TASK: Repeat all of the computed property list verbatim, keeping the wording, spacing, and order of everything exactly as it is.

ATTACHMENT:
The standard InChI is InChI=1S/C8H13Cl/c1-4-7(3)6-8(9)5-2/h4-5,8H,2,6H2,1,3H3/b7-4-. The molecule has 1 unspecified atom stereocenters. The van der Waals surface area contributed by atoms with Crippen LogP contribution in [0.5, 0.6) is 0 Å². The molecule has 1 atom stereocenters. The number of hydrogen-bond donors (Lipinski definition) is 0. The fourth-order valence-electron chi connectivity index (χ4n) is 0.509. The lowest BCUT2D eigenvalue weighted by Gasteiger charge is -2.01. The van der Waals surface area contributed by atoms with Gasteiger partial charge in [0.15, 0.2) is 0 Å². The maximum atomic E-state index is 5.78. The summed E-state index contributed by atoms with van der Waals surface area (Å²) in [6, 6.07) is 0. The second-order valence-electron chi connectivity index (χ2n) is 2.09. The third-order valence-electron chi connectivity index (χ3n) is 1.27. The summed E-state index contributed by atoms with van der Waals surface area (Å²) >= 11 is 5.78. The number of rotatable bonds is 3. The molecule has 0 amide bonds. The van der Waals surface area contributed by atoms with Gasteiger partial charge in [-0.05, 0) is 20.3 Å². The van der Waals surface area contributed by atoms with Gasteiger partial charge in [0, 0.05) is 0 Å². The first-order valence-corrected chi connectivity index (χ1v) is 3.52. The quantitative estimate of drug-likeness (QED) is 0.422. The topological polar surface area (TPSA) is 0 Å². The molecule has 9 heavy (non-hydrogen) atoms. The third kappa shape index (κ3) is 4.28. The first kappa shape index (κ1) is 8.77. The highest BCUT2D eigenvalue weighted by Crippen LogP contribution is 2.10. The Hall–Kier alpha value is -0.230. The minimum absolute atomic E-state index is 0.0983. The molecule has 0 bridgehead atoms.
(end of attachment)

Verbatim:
The standard InChI is InChI=1S/C8H13Cl/c1-4-7(3)6-8(9)5-2/h4-5,8H,2,6H2,1,3H3/b7-4-. The molecule has 1 unspecified atom stereocenters. The van der Waals surface area contributed by atoms with Crippen LogP contribution in [0.5, 0.6) is 0 Å². The molecule has 1 atom stereocenters. The number of hydrogen-bond donors (Lipinski definition) is 0. The fourth-order valence-electron chi connectivity index (χ4n) is 0.509. The lowest BCUT2D eigenvalue weighted by Gasteiger charge is -2.01. The van der Waals surface area contributed by atoms with Gasteiger partial charge in [0.15, 0.2) is 0 Å². The maximum atomic E-state index is 5.78. The summed E-state index contributed by atoms with van der Waals surface area (Å²) in [6, 6.07) is 0. The second-order valence-electron chi connectivity index (χ2n) is 2.09. The third-order valence-electron chi connectivity index (χ3n) is 1.27. The summed E-state index contributed by atoms with van der Waals surface area (Å²) >= 11 is 5.78. The number of rotatable bonds is 3. The molecule has 0 amide bonds. The van der Waals surface area contributed by atoms with Gasteiger partial charge in [-0.05, 0) is 20.3 Å². The van der Waals surface area contributed by atoms with Gasteiger partial charge in [0, 0.05) is 0 Å². The first-order valence-corrected chi connectivity index (χ1v) is 3.52. The quantitative estimate of drug-likeness (QED) is 0.422. The topological polar surface area (TPSA) is 0 Å². The molecule has 9 heavy (non-hydrogen) atoms. The third kappa shape index (κ3) is 4.28. The first kappa shape index (κ1) is 8.77. The highest BCUT2D eigenvalue weighted by Crippen LogP contribution is 2.10. The Hall–Kier alpha value is -0.230. The minimum absolute atomic E-state index is 0.0983. The molecule has 0 bridgehead atoms.